MIT Hacks Kinect To Create Real-Life Holograms

This has the potential to be the greatest Kinect hack in the world! Researchers at the MIT Media lab have used a Kinect, an off-the-shelf laptop, the internet, a Princess Leia impersonator and a PC with three GPUs to transmit a holographic image over the net at about 15 frames per second. Help us MIT, you're our only hope!

What's amazing about this hack is just how much they've managed to do in such a short period of time since the Kinect went on sale at the end of last year. The researchers have managed to boost the system's frame rate from 7 fps to 15fps, and believe that with a bit more time they'll be able to raise it to 24fps, which is fast enough to trick the human eye into thinking it's continuous motion.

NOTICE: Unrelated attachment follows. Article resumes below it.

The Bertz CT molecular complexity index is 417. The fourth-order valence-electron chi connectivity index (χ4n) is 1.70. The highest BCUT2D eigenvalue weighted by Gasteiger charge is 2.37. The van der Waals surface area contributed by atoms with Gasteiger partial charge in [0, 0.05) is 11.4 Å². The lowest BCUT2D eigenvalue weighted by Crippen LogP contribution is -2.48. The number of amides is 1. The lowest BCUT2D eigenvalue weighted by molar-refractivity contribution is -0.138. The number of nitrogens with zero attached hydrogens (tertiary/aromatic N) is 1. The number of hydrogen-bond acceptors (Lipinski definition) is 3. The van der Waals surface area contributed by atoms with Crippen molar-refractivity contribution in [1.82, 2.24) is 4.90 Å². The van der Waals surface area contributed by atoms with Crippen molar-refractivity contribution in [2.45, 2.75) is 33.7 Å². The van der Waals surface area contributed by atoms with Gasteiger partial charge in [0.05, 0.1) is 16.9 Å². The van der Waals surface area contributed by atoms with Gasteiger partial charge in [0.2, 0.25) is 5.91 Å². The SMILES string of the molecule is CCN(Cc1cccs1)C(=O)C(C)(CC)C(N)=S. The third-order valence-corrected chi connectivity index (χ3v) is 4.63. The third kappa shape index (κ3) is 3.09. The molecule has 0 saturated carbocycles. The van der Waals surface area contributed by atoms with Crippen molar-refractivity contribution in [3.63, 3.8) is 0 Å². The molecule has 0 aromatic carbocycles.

The benefits of a holographic display over 3D is immeasurable. For a start, there's no need for glasses, as there is perceived depth already there. There's also the benefit of being able to view around the image - where 3D is filmed from a single perspective, holograms offer users the chance to view around the action. Previously, it's taken rigs cameras around a subject to capture that kind of detail, but the Kinect's unique sensors allow for a much smaller setup.

The one part of the setup that can't be purchased at your local electronics store is the holographic display itself, which is undoubtedly going to hold back the commercial rollout of the technology. But given that the incredible 1.5 gigabytes per second of holographic video data that are being created and transported on the fly using today's hardware, a future where holograms are the realm of reality and not just science fiction seems closer than ever.

[MIT via Kotaku]